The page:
CHICAGO–Summer is here, and for many that means heading to the beach or mountains or both to relax and so some reading. Looking for some recommendations on book to take with you or download? Jeff Pruitt recommends you take one of seven business classics with you.
Writing on Inc.com, Pruitt, chairman and CEO of Tallwave, said there is “no better time than the summer to catch up on some good old-fashioned reading,” but “rather than fill your reading pipeline with the near endless supply of books detailing current trends and theories of modern business, why not reach back into the past for some inspiration from the classics?”
1. The E Myth, by Michael Gerber
A business book that's turned into a business empire. If you have your MBA, chances are this was required reading at some point. In the E Myth, Michael Gerber uncovers the myths and assumptions around starting and growing a business. He details the evolution most businesses journey through from entrepreneurial infancy to the growing pains and finally to maturity. He does this all through the portrayal of the three personalities every business owner experiences: The Entrepreneur, Technician, and Manager. This iconic book is worth a read especially if you are in the early stages of growth.
2. The 7 Habits of Highly Successful People, by Stephen Covey
Independence. Interdependence. Continuous improvements. Sounds a lot like making assumptions, testing with your audience and pivoting, doesn't it? The genius of this classic is that the principles outlined within it can be applied to business and life beyond it as well. Setting goals, taking it one step at a time, honing your listening skills to understand people and creating sustainable practices are all crucial components to not just a successful life, but a happy one.
3. How to Win Friends and Influence People, by Dale Carnegie
Dale Carnegie's 1936 masterpiece is a salesperson's bible and the first entrepreneurial book that lays the core truth right out there: in business, it's important to be liked. Critics have argued over the years that this book essentially is a guide to manipulation, but think of Carnegie's guiding principles in terms of getting to know your audience: Show respect for other's opinions, see things from a different point of view, encourage others to talk about themselves. These are the fundamentals of audience persona development that will shape your path in getting to market. The book has been updated several times, including the most recent version for the digital age.
4. Business Adventures, by John Brooks
If Warren Buffet and Bill Gates share the same favorite business book, it should probably go right to the top of every entrepreneur's reading list. Author John Brooks was a New York journalist who compiled his long-form business profiles into this book, which is lean on advice tidbits and heavy on cautionary tales from huge corporations like Ford, General Electric and Xerox. It may mess with your mind (in the best way) to read about Ford ignoring consumer feedback or Xerox refusing to pivot into becoming an advanced technology player - and then think about how those companies recovered in the decades since.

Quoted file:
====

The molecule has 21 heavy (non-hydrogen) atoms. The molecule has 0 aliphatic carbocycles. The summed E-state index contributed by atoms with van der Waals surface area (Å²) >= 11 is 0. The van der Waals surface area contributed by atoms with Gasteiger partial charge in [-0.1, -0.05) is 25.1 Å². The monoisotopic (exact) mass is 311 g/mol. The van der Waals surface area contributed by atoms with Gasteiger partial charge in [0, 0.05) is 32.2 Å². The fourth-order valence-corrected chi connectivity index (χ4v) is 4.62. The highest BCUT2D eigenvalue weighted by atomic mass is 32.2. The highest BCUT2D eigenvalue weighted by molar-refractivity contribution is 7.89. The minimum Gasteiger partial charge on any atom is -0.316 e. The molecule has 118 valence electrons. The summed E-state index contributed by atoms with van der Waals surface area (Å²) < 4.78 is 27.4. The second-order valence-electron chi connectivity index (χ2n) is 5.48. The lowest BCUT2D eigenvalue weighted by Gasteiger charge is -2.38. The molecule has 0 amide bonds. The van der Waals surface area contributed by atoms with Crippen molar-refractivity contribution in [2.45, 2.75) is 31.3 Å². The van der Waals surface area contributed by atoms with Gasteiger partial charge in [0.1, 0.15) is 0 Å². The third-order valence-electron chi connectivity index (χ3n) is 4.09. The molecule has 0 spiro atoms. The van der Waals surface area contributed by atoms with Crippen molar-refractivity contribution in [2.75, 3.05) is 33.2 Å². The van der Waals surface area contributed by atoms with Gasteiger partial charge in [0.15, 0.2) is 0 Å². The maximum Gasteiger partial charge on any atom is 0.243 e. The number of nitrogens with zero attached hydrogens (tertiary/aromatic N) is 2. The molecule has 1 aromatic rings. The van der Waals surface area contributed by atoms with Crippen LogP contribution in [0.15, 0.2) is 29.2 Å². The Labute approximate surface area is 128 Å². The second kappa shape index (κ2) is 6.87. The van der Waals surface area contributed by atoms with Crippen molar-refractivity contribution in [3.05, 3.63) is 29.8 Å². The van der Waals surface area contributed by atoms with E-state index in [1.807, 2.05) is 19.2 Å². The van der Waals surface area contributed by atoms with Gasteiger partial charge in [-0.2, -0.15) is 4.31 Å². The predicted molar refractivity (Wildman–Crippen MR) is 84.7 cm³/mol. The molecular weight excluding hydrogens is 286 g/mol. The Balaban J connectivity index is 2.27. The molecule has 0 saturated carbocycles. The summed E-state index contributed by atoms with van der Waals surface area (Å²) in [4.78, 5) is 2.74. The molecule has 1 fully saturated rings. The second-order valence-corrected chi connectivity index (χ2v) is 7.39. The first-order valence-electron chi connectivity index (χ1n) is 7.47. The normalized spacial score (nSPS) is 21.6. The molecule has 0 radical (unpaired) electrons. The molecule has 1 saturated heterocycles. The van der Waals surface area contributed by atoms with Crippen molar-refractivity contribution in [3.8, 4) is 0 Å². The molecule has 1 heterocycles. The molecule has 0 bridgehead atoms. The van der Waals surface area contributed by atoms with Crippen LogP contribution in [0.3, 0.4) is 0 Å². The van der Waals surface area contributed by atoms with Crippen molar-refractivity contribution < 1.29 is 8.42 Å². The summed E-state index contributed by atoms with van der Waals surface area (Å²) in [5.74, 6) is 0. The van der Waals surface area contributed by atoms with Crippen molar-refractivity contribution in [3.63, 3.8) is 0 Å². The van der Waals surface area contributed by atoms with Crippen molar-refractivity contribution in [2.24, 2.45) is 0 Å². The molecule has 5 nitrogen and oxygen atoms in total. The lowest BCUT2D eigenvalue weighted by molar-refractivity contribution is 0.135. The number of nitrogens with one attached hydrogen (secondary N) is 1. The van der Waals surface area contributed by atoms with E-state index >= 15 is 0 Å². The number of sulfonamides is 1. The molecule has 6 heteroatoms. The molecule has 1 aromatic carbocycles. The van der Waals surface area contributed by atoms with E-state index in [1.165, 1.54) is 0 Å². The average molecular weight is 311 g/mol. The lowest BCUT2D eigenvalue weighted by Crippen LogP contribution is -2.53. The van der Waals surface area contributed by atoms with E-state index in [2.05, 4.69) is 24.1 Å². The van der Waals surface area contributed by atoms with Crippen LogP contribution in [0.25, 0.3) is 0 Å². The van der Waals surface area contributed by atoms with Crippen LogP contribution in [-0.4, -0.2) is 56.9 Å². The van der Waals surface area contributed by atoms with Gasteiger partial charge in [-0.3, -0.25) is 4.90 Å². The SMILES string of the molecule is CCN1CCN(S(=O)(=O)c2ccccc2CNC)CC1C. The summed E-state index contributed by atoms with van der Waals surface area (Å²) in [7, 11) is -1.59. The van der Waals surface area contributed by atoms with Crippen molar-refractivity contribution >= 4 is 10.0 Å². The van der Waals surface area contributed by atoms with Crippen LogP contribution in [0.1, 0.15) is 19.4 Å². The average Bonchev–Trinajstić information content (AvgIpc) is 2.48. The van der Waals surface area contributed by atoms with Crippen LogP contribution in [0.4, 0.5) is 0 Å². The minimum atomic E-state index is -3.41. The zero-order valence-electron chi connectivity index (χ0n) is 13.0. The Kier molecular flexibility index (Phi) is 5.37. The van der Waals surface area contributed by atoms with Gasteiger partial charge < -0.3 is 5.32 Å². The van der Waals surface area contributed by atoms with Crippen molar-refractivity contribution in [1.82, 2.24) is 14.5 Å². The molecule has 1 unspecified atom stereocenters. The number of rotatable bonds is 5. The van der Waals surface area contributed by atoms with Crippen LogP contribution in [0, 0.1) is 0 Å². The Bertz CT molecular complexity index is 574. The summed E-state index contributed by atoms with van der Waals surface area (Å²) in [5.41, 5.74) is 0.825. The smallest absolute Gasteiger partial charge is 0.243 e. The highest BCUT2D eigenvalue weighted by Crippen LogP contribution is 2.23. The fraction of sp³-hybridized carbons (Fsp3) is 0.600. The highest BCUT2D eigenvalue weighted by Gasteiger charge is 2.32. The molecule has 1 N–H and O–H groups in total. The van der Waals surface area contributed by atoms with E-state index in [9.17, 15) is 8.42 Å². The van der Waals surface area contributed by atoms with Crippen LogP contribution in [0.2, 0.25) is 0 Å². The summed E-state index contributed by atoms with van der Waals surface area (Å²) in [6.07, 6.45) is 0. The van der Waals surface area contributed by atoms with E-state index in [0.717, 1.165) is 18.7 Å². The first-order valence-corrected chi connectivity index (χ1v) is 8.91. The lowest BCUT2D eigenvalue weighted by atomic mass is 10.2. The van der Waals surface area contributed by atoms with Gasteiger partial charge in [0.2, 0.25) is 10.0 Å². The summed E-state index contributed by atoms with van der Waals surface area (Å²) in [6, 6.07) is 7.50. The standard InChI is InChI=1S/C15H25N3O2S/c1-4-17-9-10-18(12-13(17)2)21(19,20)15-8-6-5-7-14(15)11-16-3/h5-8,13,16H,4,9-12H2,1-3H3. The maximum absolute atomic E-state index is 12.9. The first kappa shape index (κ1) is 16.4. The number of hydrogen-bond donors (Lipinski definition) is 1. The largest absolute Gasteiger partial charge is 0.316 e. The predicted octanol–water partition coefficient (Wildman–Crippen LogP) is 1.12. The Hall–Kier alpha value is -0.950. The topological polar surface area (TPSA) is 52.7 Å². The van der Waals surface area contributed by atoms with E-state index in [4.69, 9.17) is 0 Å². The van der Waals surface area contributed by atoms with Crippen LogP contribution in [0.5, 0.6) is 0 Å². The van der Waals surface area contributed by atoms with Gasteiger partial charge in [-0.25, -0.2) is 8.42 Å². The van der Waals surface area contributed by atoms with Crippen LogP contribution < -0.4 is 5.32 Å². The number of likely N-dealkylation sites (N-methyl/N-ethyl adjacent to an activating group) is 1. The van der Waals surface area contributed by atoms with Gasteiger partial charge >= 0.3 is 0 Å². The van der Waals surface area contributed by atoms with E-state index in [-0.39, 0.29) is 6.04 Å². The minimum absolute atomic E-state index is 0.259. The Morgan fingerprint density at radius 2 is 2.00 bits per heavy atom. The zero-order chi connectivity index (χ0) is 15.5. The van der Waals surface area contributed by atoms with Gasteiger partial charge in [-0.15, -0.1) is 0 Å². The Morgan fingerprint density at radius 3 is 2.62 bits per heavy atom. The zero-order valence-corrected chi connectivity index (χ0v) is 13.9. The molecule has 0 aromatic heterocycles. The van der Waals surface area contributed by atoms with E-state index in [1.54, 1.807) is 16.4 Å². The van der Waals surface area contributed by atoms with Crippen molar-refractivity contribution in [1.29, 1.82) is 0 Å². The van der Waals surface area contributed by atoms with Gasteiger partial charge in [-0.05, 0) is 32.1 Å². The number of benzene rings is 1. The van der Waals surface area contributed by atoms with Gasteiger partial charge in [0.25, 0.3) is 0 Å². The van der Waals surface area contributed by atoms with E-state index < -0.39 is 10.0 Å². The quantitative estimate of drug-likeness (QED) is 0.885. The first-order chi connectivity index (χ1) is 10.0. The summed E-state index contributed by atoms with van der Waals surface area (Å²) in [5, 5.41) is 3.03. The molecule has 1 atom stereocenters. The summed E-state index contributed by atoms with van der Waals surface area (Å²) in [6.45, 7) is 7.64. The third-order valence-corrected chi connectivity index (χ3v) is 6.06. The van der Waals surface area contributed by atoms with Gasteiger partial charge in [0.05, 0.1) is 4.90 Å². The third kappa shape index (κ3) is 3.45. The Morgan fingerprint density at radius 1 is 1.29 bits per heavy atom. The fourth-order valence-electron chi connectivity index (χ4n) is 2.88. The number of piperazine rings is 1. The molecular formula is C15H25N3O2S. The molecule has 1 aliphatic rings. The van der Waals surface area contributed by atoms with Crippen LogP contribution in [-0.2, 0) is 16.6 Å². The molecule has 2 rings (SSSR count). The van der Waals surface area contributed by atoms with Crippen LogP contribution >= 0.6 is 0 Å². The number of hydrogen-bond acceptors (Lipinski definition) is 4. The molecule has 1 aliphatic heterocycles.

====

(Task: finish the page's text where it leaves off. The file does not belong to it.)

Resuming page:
5. Purple Cow, by Seth Godin
Okay, so this one isn't quite covered in dust yet. But Seth Godin's simply effective ideas on branding will be relevant for as long as there's clutter in the marketplace. Purple Cow is novella-sized and doesn't require a notebook to remember its most salient points, most of which are: be unique, take risks and oh, don't forget to be unique. Hopefully you've already thought about your brand messaging in a non-traditional way, but if you haven't, here's a good place to get the creative juices flowing.
6. Good to Great, by Jim Collins
In his book, "Good to Great: Why Some Companies Make the Leap...and Others Don't," author Jim Collins outlines how companies can transition from being average to great. The book explores companies that have achieved greatness and zeroes in on the factors that got them there. What are these factors? You'll have to read it to find out, but let's just say it's about getting the right people on the bus, realizing and tapping into core competencies, and discipline.
7. Atlas Shrugged, by Ayn Rand
Innovators facing enormous opposition from behemoths of the status quo: the story of Rearden Steel, or Uber? No matter how you feel about Ayn Rand's philosophies, there's a lesson on the power of creativity and achievement to be learned from the story. Basically, you can't stop the train of innovation.